3 women making a difference in the commercial fishing industry


Women's History Month: Meet the women harvesting some of North Carolina's best seafood and working to protect the state's seafood culture and coastal enviroment.

The commercial fishing industry has long been dominated by men working boats and harvesting seafood while women staffed fish houses, seafood markets and seafood packing houses. Today, women are getting out on the water with their own boats and business savvy. These North Carolina women have a true passion for providing the best seafood, protecting the coastal environment and making sure local seafood makes it to your table.


Micah Daniels

You might have seen Micah on National Geographic’s “Wicked Tuna.” She and her husband run Fresh Catch Seafood in Wanchese. A fourth-generation Outer Banks commercial fisher and fish monger, Micah comes from a family whose fish houses date to 1936. Micah has worked in the seafood business since she was a kid. She’s crazy-busy but still finds time to teach people what it’s really like to be a commercial fisher. Her Instagram posts @freshcatchseafoodobx are an education in gear, conservation and rules commercial fishers must follow. Micah shares lots of history, too. A member of the NC Catch board of directors, she is among the strongest, proudest voices for preserving N.C.’s commercial fishing heritage. “If you don’t say something,” Micah says, “you’re soon not going to have anything to say something for.”


Vicki Basnight

Outer Banks commercial fisher and co-owner of famous Basnight’s Lone Cedar Café in Nags Head, Basnight lives to fish. The restaurant she runs with her sister serves N.C. seafood, going so far as to name on the menu the commerical fishers who supply the catch. You’ll see Vicki’s name among them. She got her first skiff at age 10 and a fishing license not long after. Vicki operates her own soft-shell crab shedding operation at the restaurant. The Basnight family has long been devoted to preserving North Carolina’s coastal water quality and commercial fishing culture, and making the connection between the two. Vicki’s father was late N.C. Sen. Marc Basnight, who dedicated his life to community service. The family opened Basnight’s in 1996 to draw attention to N.C. seafood and the plight of fishers whose livelihoods are undercut by imported seafood taken by harvesters who don’t deal with numerous state and federal regulations applied to U.S. fishers. Basnight is a member of the NC Catch board of directors.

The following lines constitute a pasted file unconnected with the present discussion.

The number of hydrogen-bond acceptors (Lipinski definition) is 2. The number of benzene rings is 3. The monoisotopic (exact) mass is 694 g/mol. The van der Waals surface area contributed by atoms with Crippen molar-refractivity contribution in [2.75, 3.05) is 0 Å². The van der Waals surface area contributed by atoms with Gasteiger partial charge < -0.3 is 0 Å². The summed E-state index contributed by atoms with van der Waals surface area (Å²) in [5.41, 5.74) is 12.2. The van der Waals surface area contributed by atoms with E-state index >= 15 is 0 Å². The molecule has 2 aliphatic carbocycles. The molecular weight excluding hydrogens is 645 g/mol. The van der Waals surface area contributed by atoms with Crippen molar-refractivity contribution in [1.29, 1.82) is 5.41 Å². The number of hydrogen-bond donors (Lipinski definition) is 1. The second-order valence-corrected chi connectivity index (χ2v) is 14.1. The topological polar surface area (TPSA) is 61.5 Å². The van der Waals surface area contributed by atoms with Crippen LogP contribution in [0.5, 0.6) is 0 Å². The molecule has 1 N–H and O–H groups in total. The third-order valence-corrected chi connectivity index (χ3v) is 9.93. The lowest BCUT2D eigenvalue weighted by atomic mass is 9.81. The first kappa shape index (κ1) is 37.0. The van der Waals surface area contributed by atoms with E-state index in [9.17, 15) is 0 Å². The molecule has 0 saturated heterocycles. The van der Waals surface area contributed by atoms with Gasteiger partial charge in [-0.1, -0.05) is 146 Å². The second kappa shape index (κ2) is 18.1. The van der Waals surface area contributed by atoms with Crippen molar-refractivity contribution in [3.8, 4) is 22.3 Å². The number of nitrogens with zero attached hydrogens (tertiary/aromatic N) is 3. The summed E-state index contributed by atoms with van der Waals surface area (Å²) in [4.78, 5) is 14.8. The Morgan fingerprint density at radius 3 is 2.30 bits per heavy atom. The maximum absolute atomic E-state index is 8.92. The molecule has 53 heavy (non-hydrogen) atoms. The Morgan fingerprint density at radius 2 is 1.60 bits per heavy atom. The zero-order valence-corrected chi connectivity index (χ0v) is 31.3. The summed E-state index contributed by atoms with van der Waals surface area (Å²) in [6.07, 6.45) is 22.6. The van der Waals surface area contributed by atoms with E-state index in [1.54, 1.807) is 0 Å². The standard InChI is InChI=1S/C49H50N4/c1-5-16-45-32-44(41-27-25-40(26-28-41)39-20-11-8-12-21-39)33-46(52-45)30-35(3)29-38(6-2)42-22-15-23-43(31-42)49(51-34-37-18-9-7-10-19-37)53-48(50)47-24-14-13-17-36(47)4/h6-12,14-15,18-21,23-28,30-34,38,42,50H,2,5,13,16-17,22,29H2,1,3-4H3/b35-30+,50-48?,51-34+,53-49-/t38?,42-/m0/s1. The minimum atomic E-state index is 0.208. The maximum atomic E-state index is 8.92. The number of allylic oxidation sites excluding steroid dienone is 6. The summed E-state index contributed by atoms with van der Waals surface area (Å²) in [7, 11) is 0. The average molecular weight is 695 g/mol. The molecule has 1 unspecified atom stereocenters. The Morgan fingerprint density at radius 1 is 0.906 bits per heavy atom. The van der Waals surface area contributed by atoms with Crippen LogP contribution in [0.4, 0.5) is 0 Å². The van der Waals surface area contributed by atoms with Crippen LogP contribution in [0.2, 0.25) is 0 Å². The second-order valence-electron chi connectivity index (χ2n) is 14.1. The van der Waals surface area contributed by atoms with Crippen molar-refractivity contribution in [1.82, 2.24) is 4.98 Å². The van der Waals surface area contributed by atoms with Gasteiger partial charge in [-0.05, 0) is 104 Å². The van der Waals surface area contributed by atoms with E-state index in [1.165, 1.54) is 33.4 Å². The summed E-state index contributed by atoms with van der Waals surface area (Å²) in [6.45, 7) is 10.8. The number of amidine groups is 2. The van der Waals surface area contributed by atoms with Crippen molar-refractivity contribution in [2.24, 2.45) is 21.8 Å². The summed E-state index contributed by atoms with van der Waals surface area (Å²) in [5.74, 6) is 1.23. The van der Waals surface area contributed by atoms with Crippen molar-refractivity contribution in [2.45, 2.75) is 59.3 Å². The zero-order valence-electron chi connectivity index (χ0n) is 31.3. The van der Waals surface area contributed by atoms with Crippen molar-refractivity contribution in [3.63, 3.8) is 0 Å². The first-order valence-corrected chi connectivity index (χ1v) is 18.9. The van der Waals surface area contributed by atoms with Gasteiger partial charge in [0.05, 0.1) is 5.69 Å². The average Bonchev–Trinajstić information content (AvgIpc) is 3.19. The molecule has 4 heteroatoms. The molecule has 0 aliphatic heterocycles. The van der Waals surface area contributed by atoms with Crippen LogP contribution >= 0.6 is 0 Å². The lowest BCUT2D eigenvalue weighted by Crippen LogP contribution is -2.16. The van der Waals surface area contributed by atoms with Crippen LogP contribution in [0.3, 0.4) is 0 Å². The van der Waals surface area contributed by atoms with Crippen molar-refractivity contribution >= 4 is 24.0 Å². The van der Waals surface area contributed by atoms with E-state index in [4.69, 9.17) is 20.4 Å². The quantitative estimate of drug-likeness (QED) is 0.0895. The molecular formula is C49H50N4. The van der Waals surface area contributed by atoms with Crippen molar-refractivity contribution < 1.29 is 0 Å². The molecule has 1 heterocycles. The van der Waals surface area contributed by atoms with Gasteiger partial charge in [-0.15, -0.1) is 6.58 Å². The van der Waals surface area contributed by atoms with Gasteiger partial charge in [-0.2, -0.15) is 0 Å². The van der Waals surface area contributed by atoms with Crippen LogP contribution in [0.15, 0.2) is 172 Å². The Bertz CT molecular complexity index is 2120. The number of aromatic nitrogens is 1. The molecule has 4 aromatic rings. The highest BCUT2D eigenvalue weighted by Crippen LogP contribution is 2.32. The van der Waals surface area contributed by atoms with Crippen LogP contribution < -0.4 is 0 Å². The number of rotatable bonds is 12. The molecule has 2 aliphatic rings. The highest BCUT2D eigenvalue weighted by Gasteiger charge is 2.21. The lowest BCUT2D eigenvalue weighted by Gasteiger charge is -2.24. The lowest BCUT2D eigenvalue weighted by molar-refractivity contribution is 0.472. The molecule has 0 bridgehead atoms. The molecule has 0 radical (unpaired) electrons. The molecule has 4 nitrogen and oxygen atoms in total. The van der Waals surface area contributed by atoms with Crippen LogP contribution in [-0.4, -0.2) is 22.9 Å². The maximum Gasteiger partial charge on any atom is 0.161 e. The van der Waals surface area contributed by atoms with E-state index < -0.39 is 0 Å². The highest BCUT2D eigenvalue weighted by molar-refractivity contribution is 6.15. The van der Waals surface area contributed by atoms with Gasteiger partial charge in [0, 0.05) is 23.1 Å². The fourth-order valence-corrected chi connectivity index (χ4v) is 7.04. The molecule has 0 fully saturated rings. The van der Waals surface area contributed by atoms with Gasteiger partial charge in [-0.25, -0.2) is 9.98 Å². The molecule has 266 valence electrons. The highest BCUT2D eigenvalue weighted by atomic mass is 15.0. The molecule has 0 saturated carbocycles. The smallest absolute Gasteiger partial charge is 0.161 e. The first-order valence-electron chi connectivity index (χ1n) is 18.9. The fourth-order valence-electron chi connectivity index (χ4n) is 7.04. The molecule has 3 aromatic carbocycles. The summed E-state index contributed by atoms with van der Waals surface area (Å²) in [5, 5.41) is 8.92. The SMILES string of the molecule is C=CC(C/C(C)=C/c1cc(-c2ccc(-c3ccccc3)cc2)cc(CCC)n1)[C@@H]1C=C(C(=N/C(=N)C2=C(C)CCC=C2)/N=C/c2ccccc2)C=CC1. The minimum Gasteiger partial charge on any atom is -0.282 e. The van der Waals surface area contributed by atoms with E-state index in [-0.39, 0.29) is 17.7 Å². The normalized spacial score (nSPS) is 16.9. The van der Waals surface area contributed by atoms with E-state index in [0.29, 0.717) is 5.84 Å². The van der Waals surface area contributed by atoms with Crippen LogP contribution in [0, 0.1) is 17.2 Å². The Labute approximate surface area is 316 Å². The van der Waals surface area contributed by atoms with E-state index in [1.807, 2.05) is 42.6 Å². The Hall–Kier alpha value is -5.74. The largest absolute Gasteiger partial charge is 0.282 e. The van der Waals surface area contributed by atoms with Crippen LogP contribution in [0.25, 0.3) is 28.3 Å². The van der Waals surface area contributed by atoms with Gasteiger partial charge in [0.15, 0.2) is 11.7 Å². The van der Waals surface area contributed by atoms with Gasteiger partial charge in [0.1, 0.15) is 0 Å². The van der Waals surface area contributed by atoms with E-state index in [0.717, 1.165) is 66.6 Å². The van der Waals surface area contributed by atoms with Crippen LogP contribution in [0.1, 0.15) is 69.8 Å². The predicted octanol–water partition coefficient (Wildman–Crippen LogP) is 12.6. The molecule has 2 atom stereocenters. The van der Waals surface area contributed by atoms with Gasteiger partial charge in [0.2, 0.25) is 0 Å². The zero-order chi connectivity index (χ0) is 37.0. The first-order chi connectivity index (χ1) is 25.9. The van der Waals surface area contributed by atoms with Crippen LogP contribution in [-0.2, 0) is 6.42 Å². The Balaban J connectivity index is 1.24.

Ana Shellem

Fisher, amazing seafood cook and true inspiration, Ana is one of a small number of North Carolina commercial fishers who still harvest wild shellfish. Her typical day might start with an early morning on the waters around Wilmington, N.C., followed by driving the catch that afternoon to restaurants on the coast and inland North Carolina cities like Raleigh, Durham and Washington where chefs eagerly await the shockingly fresh catch. Ana turned chefs on to North Carolina mussels, a rich bite that tastes somewhere between a clam and an oyster. In 2021, she showed the public how to cook the mussels during a demonstration at the N.C. Seafood Festival. Her company, Shell'em Seafood Co., doesn't just provide markets and restaurants with seafood. On Instagram, @shellemseafoodco, Ana, a member of the NC Catch board of directors, teaches people what it's like to be a commercial fisher, from becoming HACCP certified to adhering to numerous fishing regulations and harvesting in a way that assures plenty of shellfish will be available in the future. The job is not easy, but as Ana said when winter 2021-2022 brought drastic tide, wind and weather changes every week, "I have to adjust. I have to change my approach. I welcome change, it has always made me stronger and better."

Post search